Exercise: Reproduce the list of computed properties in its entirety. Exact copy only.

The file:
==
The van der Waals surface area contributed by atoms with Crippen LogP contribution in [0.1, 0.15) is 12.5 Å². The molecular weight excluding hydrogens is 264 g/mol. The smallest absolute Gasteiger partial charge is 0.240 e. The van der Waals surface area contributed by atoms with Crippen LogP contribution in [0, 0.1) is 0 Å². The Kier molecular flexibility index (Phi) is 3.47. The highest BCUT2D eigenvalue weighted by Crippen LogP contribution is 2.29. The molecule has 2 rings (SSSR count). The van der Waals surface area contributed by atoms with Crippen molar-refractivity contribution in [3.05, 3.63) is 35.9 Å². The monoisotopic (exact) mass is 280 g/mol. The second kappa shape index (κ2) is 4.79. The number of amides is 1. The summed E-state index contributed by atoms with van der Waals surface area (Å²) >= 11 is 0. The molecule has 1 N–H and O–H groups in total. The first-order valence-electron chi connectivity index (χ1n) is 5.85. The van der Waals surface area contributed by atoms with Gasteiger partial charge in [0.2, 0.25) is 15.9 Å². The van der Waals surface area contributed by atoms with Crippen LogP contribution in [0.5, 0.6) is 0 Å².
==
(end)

The van der Waals surface area contributed by atoms with Crippen LogP contribution in [0.1, 0.15) is 12.5 Å². The molecular weight excluding hydrogens is 264 g/mol. The smallest absolute Gasteiger partial charge is 0.240 e. The van der Waals surface area contributed by atoms with Crippen LogP contribution in [0, 0.1) is 0 Å². The Kier molecular flexibility index (Phi) is 3.47. The highest BCUT2D eigenvalue weighted by Crippen LogP contribution is 2.29. The molecule has 2 rings (SSSR count). The van der Waals surface area contributed by atoms with Crippen molar-refractivity contribution in [3.05, 3.63) is 35.9 Å². The monoisotopic (exact) mass is 280 g/mol. The second kappa shape index (κ2) is 4.79. The number of amides is 1. The summed E-state index contributed by atoms with van der Waals surface area (Å²) >= 11 is 0. The molecule has 1 N–H and O–H groups in total. The first-order valence-electron chi connectivity index (χ1n) is 5.85. The van der Waals surface area contributed by atoms with Gasteiger partial charge in [0.2, 0.25) is 15.9 Å². The van der Waals surface area contributed by atoms with Crippen LogP contribution in [0.5, 0.6) is 0 Å².